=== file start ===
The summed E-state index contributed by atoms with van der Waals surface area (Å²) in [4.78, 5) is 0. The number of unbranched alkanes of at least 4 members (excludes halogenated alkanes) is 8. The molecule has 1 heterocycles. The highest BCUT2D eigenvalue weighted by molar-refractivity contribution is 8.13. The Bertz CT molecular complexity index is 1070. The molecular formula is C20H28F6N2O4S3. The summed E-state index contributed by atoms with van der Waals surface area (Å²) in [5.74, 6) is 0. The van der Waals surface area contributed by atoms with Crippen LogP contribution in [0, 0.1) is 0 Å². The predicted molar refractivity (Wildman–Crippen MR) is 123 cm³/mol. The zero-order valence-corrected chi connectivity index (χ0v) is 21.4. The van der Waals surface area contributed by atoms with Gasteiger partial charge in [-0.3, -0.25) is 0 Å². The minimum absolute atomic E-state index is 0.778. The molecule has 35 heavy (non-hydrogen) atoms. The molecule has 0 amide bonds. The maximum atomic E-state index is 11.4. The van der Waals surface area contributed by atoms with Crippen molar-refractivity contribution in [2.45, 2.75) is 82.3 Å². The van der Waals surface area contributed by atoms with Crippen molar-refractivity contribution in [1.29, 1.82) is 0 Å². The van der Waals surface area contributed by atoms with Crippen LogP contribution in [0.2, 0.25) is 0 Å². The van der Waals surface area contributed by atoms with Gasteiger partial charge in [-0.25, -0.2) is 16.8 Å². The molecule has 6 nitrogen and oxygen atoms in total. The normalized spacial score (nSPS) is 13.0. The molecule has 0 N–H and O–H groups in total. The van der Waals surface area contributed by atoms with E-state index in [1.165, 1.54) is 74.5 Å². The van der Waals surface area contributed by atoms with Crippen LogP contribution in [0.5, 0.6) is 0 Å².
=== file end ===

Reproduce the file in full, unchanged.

The summed E-state index contributed by atoms with van der Waals surface area (Å²) in [4.78, 5) is 0. The number of unbranched alkanes of at least 4 members (excludes halogenated alkanes) is 8. The molecule has 1 heterocycles. The highest BCUT2D eigenvalue weighted by molar-refractivity contribution is 8.13. The Bertz CT molecular complexity index is 1070. The molecular formula is C20H28F6N2O4S3. The summed E-state index contributed by atoms with van der Waals surface area (Å²) in [5.74, 6) is 0. The van der Waals surface area contributed by atoms with Crippen LogP contribution in [0, 0.1) is 0 Å². The predicted molar refractivity (Wildman–Crippen MR) is 123 cm³/mol. The zero-order valence-corrected chi connectivity index (χ0v) is 21.4. The van der Waals surface area contributed by atoms with Gasteiger partial charge in [-0.3, -0.25) is 0 Å². The minimum absolute atomic E-state index is 0.778. The molecule has 35 heavy (non-hydrogen) atoms. The molecule has 0 amide bonds. The maximum atomic E-state index is 11.4. The van der Waals surface area contributed by atoms with Crippen molar-refractivity contribution in [2.45, 2.75) is 82.3 Å². The van der Waals surface area contributed by atoms with Crippen molar-refractivity contribution in [1.29, 1.82) is 0 Å². The van der Waals surface area contributed by atoms with Crippen LogP contribution in [0.2, 0.25) is 0 Å². The van der Waals surface area contributed by atoms with Gasteiger partial charge in [-0.25, -0.2) is 16.8 Å². The molecule has 6 nitrogen and oxygen atoms in total. The normalized spacial score (nSPS) is 13.0. The molecule has 0 N–H and O–H groups in total. The van der Waals surface area contributed by atoms with E-state index in [1.165, 1.54) is 74.5 Å². The van der Waals surface area contributed by atoms with Crippen LogP contribution in [0.5, 0.6) is 0 Å².